In light of the district court’s concerns about the DHS’s possible encroachment into the authority of DOJ, in the March 2008 supplemental proposed rule the DHS rescinds the statements in the preamble of the August 2007 final rule describing employers’ obligations under antidiscrimination law and discussing the potential for antidiscrimination liability faced by employers that follow the “safe-harbor” procedures set forth in the August 2007 rule. For example, the DHS is rescinding conclusive statements from the preamble of the August 2007 final rule such as, “employers who follow the safe harbor procedures…will not be found to have engaged in unlawful discrimination.” The DHS said it also will “revisit” the language in its insert letter after the supplemental proposed rule is finalized. The rescissions do not change existing law or require any change to the rule text, the DHS noted.
Employers seeking information regarding their antidiscrimination obligations in following the safe harbor procedures in the August 2007 final rule, as modified by the March 2008 supplemental rule, should review new guidance from the DOJ’s Office of Special Counsel for Immigration-Related Unfair Employment Practices at http://www.usdoj.gov/crt/osc/index.html. Employers may also seek advice on a case-by-case basis through OSC’s toll-free employer hotline at 1–800–255–8155. The DOJ’s public guidance on employers’ antidiscrimination obligations will be published in a Federal Register notice when the DHS promulgates the March 2008 supplemental proposed rule as a final rule.
The DHS is proposing to further clarify two aspects of the August 2007 final rule. First, the rule instructs employers seeking safe harbor that they must “promptly” notify an affected employee after the employer has completed its internal records checks and has been unable to resolve the mismatch. After reviewing the history of the rulemaking, the DHS believes that this obligation for prompt notice ordinarily would be satisfied if the employer contacts the employee within five business days after the employer has completed its internal records review. The DHS emphasized that an employer does not need to wait until after completing this internal review to advise affected employees that the employer has received the no-match letter and request that the employees seek to resolve the mismatch: “Immediately notifying an employee of the mismatch upon receipt of the letter may be the most expeditious means of resolving the mismatch.”
Second, plaintiffs in the litigation before the district court raised a question as to whether, under the August 2007 final rule, an employer could be found liable on a constructive knowledge theory for failing to conduct due diligence in response to the appearance of an employee hired before November 6, 1986, in an SSA no-match letter. The DHS noted that when Congress enacted INA section 274A as part of the 1986 Immigration Reform and Control Act, it included a grandfather clause in that legislation exempting workers hired before IRCA’s date of enactment from the provisions of section 274A(a)(1) and (a)(2). Because those statutory bars against hiring or continuing to employ individuals without work authorization do not apply to workers within that grandfather clause, the DHS said that the August 2007 final rule, as published and as supplemented, does not apply to any such workers that may be listed in an SSA no-match letter.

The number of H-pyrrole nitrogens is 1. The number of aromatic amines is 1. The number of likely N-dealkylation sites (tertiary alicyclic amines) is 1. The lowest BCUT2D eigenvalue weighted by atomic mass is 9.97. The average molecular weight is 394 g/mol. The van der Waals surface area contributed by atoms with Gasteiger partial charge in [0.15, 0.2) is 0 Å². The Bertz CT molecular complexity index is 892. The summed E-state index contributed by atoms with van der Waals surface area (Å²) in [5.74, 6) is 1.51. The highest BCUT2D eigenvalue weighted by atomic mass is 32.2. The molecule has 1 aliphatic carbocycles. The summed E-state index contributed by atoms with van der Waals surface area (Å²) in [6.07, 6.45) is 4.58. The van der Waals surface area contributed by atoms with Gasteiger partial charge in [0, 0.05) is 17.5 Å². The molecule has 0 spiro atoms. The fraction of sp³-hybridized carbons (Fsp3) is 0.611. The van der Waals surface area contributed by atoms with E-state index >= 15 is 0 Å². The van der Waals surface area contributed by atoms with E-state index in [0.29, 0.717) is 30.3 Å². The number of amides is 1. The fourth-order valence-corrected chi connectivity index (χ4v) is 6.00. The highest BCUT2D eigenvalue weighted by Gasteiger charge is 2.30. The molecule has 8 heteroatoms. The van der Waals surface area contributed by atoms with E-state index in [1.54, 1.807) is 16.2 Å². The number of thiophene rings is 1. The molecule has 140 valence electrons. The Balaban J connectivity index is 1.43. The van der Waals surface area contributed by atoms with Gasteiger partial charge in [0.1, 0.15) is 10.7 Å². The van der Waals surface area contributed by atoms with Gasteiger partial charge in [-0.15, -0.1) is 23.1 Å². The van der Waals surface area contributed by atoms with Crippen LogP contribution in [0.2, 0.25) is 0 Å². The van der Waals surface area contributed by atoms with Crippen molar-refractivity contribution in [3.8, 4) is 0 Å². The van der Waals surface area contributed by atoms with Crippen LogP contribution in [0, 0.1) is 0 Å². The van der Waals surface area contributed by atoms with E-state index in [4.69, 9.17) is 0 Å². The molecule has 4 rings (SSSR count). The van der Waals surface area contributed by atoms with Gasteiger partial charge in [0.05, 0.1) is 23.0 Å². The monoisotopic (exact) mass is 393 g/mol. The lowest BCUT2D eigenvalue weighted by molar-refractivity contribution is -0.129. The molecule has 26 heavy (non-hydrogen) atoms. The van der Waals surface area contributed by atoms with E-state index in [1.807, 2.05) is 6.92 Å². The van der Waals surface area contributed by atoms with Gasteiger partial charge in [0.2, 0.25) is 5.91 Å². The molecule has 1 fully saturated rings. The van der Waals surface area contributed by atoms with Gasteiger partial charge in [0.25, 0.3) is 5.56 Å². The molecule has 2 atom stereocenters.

The DHS said it has filed an appeal to have the preliminary injunction dissolved. The agency is continuing this simultaneous rulemaking in the meantime, which it said is intended to lead to the rule becoming effective as quickly as possible and “is not a concession of any issue pending in the litigation.”
Comments are due by April 25, 2008, and should be submitted using the procedures outlined in the supplemental proposed rule, which details the DHS’s position on the district court’s ruling and includes information on estimated costs of compliance for employers. The supplemental proposed rule is available as a PDF. A press release is available here.
Employers may also wish to consider using E-Verify, an Internet-based system operated by the DHS in partnership with the SSA that allows participating employers to verify the employment eligibility of their newly hired employees, including the validity of their Social Security Numbers. E-Verify is available here.